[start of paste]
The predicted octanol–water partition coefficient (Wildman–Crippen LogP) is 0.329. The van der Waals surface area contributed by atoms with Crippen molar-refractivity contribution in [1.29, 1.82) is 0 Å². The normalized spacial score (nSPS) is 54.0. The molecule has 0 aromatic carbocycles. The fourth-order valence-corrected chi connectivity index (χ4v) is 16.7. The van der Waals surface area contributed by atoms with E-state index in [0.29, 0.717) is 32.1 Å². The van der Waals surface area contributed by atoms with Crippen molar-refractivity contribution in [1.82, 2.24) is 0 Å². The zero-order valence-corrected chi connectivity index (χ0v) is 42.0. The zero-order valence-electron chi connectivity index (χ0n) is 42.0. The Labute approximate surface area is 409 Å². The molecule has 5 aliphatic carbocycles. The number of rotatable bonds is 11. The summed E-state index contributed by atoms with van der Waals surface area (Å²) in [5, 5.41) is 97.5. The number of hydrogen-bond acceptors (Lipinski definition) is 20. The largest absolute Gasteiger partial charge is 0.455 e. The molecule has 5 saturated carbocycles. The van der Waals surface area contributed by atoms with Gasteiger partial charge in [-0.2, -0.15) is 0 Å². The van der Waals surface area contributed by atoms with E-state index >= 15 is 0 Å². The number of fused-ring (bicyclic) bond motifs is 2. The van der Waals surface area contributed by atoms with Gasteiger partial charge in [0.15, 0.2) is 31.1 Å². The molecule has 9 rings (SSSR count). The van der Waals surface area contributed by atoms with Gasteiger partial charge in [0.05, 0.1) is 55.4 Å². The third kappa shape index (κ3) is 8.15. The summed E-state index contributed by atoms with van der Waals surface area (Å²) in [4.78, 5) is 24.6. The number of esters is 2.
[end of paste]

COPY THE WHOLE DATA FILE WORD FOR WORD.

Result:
The predicted octanol–water partition coefficient (Wildman–Crippen LogP) is 0.329. The van der Waals surface area contributed by atoms with Crippen molar-refractivity contribution in [1.29, 1.82) is 0 Å². The normalized spacial score (nSPS) is 54.0. The molecule has 0 aromatic carbocycles. The fourth-order valence-corrected chi connectivity index (χ4v) is 16.7. The van der Waals surface area contributed by atoms with E-state index in [0.29, 0.717) is 32.1 Å². The van der Waals surface area contributed by atoms with Crippen molar-refractivity contribution in [1.82, 2.24) is 0 Å². The zero-order valence-corrected chi connectivity index (χ0v) is 42.0. The zero-order valence-electron chi connectivity index (χ0n) is 42.0. The Labute approximate surface area is 409 Å². The molecule has 5 aliphatic carbocycles. The number of rotatable bonds is 11. The summed E-state index contributed by atoms with van der Waals surface area (Å²) in [5, 5.41) is 97.5. The number of hydrogen-bond acceptors (Lipinski definition) is 20. The largest absolute Gasteiger partial charge is 0.455 e. The molecule has 5 saturated carbocycles. The van der Waals surface area contributed by atoms with Gasteiger partial charge in [-0.2, -0.15) is 0 Å². The van der Waals surface area contributed by atoms with E-state index >= 15 is 0 Å². The number of fused-ring (bicyclic) bond motifs is 2. The van der Waals surface area contributed by atoms with Gasteiger partial charge in [0.15, 0.2) is 31.1 Å². The molecule has 9 rings (SSSR count). The van der Waals surface area contributed by atoms with Gasteiger partial charge in [0.05, 0.1) is 55.4 Å². The third kappa shape index (κ3) is 8.15. The summed E-state index contributed by atoms with van der Waals surface area (Å²) in [4.78, 5) is 24.6. The number of esters is 2.